She almost fell into the small square hall and stood for a moment with her eyes shut. Today had been a foul day altogether. After leaving university with a very acceptable 2.1 in business studies and marketing, she had obtained a post as assistant to the marketing manager of a fast-food chain. The pay was excellent and she knew her strengths were a keen awareness of client needs and a very good business sense, along with a natural flair for organising and planning. Unfortunately, on the latest project the sales team had failed to adequately follow up their part of the master plan, but due to a catalogue of half-truths and downright lies, it had been she who'd been left with egg on her face when the whole job had collapsed.
Rachel pulled off her sodden coat and kicked off her shoes, the memory of her manager Jeff's face when he'd taken her to task earlier that afternoon humiliatingly vivid. He'd been livid, having had a roasting from the managing director himself, and hadn't listened to a word she'd said in her defence.
She had entered the marketing world knowing promotion could be fast, but her chosen career was not for the faint-hearted: pressures were intense and security was mostly non-existent. She had been earmarked to take on Jeff's role when he transferred to the northern branch of the company early in the new year, but whether that would happen now was anyone's guess.
She frowned fiercely. All in all, she wouldn't be sad to see the back of this year and Christmas was going to be an endurance test. She had met Giles at a daytime Christmas party her firm had held for clients past and present the previous year, and they'd had their first date that same evening. This Christmas was going to give rise to some unwelcome memories.
The deep male voice caused her to jump violently, and as an involuntary gasp left her lips, she looked up to see a tall, dark stranger standing in the doorway of the sitting room. Her heart thumping so hard she put a hand to her chest to contain it, she bit out, 'Who on earth are you and what are you doing in my flat?' as her mind raced. What was within reach to defend herself with? Only her handbag, and much as she loved the sweet little red bow bag Jennie and Susan had bought her for her last birthday, it was hardly the stuff to strike terror into a burglar's heart.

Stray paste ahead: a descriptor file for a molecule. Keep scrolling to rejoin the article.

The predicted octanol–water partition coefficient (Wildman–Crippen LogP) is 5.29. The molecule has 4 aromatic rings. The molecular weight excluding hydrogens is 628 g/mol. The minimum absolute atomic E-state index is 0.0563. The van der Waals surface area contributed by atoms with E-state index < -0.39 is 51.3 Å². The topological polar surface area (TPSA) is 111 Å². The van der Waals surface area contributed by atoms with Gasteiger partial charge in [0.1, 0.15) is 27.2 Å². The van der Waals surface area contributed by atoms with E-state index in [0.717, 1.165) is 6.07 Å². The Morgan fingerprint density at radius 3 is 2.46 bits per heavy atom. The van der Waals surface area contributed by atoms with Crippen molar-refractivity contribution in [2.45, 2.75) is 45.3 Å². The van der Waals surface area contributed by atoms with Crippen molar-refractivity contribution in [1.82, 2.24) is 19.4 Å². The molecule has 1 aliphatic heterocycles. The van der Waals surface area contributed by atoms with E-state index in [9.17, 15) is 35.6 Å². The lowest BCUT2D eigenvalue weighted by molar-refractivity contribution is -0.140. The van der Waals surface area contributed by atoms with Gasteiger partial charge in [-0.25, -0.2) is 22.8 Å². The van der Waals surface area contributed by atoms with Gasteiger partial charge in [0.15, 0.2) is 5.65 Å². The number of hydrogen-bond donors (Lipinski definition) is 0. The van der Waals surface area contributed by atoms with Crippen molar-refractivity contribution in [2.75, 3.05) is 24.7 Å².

There had been a spate of break-ins in the area over the last months and always when the householders were at work. Only last week one occupant of the mews had returned home to find her place being ransacked and the assailant had turned very nasty.
'Hey, it's OK.' The male voice was lazy. 'Don't panic.'
As he moved a pace or two towards her, Rachel felt in her bag for her perfume. 'This is a pepper spray and you come one step closer and you're getting it in the face,' she grated with more aggression than she was feeling. In truth she was scared to death. He was so big and broad. She hadn't turned the hall light on when she'd come in and he'd clearly just put a lamp on in the sitting room because the chink of light coming through the half-open door was so dim it merely shrouded him in shadow. Nevertheless, she could see she'd stand no chance.
'Let me give you a tip,' he said mildly. 'If you're going to use something like pepper spray, it's best not to give a warning. The element of surprise is crucial.'
He was now so close she could see his features and she received her second shock of the evening. As burglars went, this one was to die for. She already knew he was tall and dark, now add handsome multiplied by ten. Black hair, straight nose, firm sensual lips, and his eyes She stared into the heavily lashed golden-brown gaze almost mesmerized. Pulling herself together, she said icily, 'Now, look here'
'The name's Zac Lawson.' He said it as though it would clarify everything, and when she still continued to hold herself tense and at the ready, he added, 'Jennie's cousin? She called you and Susan earlier to explain.'
'Explain?' she echoed a little vacantly. The tawny eyes were compelling. Too compelling, a separate part of her mind stated ominously. Whoever he was, this man had more than his fair share of magnetism. Just like Giles. And like Giles, she had the feeling he'd use it to his advantage without any compunction whatsoever. Not reassuring in the circumstances.
'Have you checked your mobile recently?' he said patiently.
A little too patiently, Rachel thought critically. His voice carried more than a touch of long-suffering in its velvet depths. And, of course, today would be the day she'd turned her mobile off when she'd been called in to Jeff's office for her dressing-down and forgotten to turn it on again.